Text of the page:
“But this budget fails every test – it is a hoax, a mirage, a smokescreen.”

Mr Shorten’s harshest jabs were directed at Prime Minister Tony Abbott after he ditched his “Rolls Royce” paid parental leave scheme, and then moved to reduce entitlements currently available to new mothers. 

Treasurer Joe Hockey is unimpressed with the criticism towards his budget.
Treasurer Joe Hockey is unimpressed with the criticism towards his budget. Photo: Getty

“In just one year, this Prime Minister has gone from the staunchest defender of paid parental leave to vilifying tens of thousands of women who rely upon it,” Mr Shorten said.

“From praising ‘women of calibre’ to demonising ‘rorters’ and ‘frauds’ – that’s how quickly and viciously this Prime Minister’s reverts to type on women in the workplace.”

Under Mr Shorten’s plan, university degrees in maths, engineering, science, and technology, would become free for 100,000 students.

This would also include computer coding in the national school curriculum, half-a-billion dollars for a new “smart investment fund”, and create a new body called “Start-Up” to ease loan applications for new and prospective businesses struggling for capital.

University graduates of STEM courses, which include science and technology, engineering and mathematics, would receive fees back but and have access to 25,000 teacher scholarships to encourage them to become STEM teachers.

The Opposition leader also outlined “unfair government cuts which should be reversed” in this year’s budget, which included a federal scheme to provide seatbelts for school buses in rural and regional areas which was dumped to save $1 million.

The Seatbelts on Regional School Buses program was created by the former Labor government in 2007 to improve safety on long-distance bus rides.

‘Magic Pudding economics’: Frydenberg

In response to Mr Shorten’s speech, Assistant Treasurer Josh Frydenberg said the Government was “comfortable” with its own plan.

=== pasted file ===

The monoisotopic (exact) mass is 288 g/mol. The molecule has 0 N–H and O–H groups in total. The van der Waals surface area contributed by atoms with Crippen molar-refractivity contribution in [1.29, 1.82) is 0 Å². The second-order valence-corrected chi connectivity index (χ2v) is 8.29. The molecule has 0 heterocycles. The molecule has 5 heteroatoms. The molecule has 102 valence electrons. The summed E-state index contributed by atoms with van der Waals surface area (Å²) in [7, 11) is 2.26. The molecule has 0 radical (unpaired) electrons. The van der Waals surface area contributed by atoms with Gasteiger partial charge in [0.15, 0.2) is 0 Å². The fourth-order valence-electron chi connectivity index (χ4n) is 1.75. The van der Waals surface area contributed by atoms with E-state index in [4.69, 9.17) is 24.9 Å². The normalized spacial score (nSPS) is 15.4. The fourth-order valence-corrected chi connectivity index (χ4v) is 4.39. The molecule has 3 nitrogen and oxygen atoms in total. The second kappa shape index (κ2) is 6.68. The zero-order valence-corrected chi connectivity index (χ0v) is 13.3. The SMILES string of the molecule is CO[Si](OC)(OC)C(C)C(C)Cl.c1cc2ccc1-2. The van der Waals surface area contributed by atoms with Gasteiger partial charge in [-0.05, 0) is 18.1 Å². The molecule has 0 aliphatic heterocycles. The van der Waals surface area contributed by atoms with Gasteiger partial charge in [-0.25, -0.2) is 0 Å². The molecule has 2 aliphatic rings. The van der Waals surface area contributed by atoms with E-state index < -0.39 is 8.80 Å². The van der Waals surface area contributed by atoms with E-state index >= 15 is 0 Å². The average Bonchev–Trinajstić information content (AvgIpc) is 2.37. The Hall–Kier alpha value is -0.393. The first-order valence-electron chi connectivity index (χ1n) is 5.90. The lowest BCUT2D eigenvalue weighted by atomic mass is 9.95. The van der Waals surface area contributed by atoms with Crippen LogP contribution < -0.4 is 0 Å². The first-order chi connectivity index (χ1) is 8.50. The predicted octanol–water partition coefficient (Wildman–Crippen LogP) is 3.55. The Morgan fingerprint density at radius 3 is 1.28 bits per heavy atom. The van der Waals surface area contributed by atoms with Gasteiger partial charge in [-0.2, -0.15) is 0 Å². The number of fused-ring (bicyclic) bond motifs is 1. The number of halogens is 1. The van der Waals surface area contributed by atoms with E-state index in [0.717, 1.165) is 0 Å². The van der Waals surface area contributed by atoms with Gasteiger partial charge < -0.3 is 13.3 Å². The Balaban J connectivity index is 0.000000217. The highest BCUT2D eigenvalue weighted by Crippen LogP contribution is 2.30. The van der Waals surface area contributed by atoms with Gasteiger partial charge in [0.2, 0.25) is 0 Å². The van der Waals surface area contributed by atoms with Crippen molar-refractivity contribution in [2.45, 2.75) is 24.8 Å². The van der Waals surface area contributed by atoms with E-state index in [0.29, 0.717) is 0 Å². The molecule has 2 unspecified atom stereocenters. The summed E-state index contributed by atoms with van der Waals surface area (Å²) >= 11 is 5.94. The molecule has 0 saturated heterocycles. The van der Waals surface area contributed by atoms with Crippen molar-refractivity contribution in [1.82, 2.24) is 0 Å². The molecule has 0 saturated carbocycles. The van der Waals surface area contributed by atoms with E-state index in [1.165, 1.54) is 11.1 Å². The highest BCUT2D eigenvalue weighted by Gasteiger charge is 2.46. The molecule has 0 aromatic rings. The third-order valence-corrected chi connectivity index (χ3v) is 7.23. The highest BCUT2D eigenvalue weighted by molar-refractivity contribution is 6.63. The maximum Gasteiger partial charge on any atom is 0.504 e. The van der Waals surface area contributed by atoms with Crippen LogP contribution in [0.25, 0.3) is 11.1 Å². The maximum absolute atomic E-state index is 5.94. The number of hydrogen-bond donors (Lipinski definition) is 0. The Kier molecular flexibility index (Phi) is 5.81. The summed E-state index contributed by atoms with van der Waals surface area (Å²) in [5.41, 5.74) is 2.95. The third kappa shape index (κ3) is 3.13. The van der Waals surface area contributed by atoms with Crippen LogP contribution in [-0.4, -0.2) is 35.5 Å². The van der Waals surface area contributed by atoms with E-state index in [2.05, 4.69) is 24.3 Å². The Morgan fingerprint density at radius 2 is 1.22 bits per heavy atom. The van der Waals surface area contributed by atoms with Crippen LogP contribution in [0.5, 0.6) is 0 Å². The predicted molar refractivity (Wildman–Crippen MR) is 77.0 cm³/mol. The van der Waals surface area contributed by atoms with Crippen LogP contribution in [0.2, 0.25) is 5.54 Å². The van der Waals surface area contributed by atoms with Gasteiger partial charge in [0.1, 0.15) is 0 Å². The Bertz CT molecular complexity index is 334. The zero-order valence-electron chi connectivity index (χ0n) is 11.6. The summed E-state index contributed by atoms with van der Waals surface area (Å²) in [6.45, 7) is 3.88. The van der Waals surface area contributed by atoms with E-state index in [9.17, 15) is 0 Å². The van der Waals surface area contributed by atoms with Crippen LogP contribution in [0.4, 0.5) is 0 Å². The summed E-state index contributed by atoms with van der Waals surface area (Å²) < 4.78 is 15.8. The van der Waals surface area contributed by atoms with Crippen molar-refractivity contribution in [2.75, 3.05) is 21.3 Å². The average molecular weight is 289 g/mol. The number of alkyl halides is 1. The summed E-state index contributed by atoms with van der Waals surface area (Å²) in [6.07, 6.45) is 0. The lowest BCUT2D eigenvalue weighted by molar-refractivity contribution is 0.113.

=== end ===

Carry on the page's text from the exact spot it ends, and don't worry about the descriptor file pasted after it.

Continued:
“Labor, since 2010, has been promising to cut the small business tax rate to 25 per cent and in six years they did nothing. Look what Labor does, not what Labor says,” he said.

Mr Frydenberg called on the Opposition to show how it would pay for such a large tax cut.

“This is magic pudding economics. Bill Shorten is all politics. He has no plan for Australia, and if he is ever elected there will be a very high price for Australian families.”

Earlier on Thursday, Treasurer Joe Hockey said that he wanted Mr Shorten to explain how he would fix the budget – when everything the Labor leader had said so far was going to make it worse.

As far as Mr Hockey was concerned, the Opposition leader talked about budget repair while also wanting to spend more, have bigger deficits and create more government debt.

“Frankly there is no magic pudding here,” the Treasurer said
.

Cabinet colleague Malcolm Turnbull agreed, saying Mr Shorten was in some sort of “blissful la la land”.

“Some people have compared this building to Hogwarts but it’s not a magical place,” he told reporters in Canberra referring to the fictional school of Harry Potter.

with AAP/ABC